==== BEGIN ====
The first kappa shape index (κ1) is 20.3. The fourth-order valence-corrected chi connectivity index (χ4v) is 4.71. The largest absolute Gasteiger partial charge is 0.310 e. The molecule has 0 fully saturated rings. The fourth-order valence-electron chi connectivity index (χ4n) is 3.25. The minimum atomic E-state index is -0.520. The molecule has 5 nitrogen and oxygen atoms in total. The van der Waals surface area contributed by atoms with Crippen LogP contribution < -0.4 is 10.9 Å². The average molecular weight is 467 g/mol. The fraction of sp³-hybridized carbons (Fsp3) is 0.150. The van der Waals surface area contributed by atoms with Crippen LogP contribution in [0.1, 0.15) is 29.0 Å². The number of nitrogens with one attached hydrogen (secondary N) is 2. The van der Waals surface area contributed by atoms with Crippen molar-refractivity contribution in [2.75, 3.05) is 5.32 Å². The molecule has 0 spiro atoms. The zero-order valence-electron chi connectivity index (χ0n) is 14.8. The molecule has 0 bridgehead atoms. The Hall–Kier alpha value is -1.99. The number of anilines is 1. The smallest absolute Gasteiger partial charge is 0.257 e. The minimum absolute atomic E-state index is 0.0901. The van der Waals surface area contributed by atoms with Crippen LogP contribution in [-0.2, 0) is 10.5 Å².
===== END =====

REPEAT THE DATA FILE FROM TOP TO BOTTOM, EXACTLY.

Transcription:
The first kappa shape index (κ1) is 20.3. The fourth-order valence-corrected chi connectivity index (χ4v) is 4.71. The largest absolute Gasteiger partial charge is 0.310 e. The molecule has 0 fully saturated rings. The fourth-order valence-electron chi connectivity index (χ4n) is 3.25. The minimum atomic E-state index is -0.520. The molecule has 5 nitrogen and oxygen atoms in total. The van der Waals surface area contributed by atoms with Crippen LogP contribution < -0.4 is 10.9 Å². The average molecular weight is 467 g/mol. The fraction of sp³-hybridized carbons (Fsp3) is 0.150. The van der Waals surface area contributed by atoms with Crippen LogP contribution in [0.1, 0.15) is 29.0 Å². The number of nitrogens with one attached hydrogen (secondary N) is 2. The van der Waals surface area contributed by atoms with Crippen molar-refractivity contribution in [2.75, 3.05) is 5.32 Å². The molecule has 0 spiro atoms. The zero-order valence-electron chi connectivity index (χ0n) is 14.8. The molecule has 0 bridgehead atoms. The Hall–Kier alpha value is -1.99. The number of anilines is 1. The smallest absolute Gasteiger partial charge is 0.257 e. The minimum absolute atomic E-state index is 0.0901. The van der Waals surface area contributed by atoms with Crippen LogP contribution in [-0.2, 0) is 10.5 Å².